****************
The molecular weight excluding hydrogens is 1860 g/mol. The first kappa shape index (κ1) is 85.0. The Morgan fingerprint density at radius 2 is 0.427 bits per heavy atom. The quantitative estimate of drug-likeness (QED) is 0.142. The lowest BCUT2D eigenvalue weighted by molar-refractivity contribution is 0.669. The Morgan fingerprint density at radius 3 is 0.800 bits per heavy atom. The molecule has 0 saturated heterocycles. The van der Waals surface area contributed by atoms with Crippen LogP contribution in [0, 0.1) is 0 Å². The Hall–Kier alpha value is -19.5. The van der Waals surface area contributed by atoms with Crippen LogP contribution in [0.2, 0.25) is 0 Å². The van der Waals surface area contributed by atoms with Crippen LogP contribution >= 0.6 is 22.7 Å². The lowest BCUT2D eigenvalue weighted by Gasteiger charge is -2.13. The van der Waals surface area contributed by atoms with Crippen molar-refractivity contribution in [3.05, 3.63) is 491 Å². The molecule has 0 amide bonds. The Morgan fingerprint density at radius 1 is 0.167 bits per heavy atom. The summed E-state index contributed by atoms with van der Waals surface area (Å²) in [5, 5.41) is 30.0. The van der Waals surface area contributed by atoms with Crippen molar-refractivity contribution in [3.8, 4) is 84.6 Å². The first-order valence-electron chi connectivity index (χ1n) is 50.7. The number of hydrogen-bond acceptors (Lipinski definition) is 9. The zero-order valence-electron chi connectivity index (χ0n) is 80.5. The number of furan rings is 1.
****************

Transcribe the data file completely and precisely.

The molecular weight excluding hydrogens is 1860 g/mol. The first kappa shape index (κ1) is 85.0. The Morgan fingerprint density at radius 2 is 0.427 bits per heavy atom. The quantitative estimate of drug-likeness (QED) is 0.142. The lowest BCUT2D eigenvalue weighted by molar-refractivity contribution is 0.669. The Morgan fingerprint density at radius 3 is 0.800 bits per heavy atom. The molecule has 0 saturated heterocycles. The van der Waals surface area contributed by atoms with Crippen LogP contribution in [0, 0.1) is 0 Å². The Hall–Kier alpha value is -19.5. The van der Waals surface area contributed by atoms with Crippen LogP contribution in [0.2, 0.25) is 0 Å². The van der Waals surface area contributed by atoms with Crippen LogP contribution >= 0.6 is 22.7 Å². The lowest BCUT2D eigenvalue weighted by Gasteiger charge is -2.13. The van der Waals surface area contributed by atoms with Crippen molar-refractivity contribution in [3.05, 3.63) is 491 Å². The molecule has 0 amide bonds. The Morgan fingerprint density at radius 1 is 0.167 bits per heavy atom. The summed E-state index contributed by atoms with van der Waals surface area (Å²) in [5, 5.41) is 30.0. The van der Waals surface area contributed by atoms with Crippen molar-refractivity contribution in [3.8, 4) is 84.6 Å². The first-order valence-electron chi connectivity index (χ1n) is 50.7. The number of hydrogen-bond acceptors (Lipinski definition) is 9. The zero-order valence-electron chi connectivity index (χ0n) is 80.5. The number of furan rings is 1.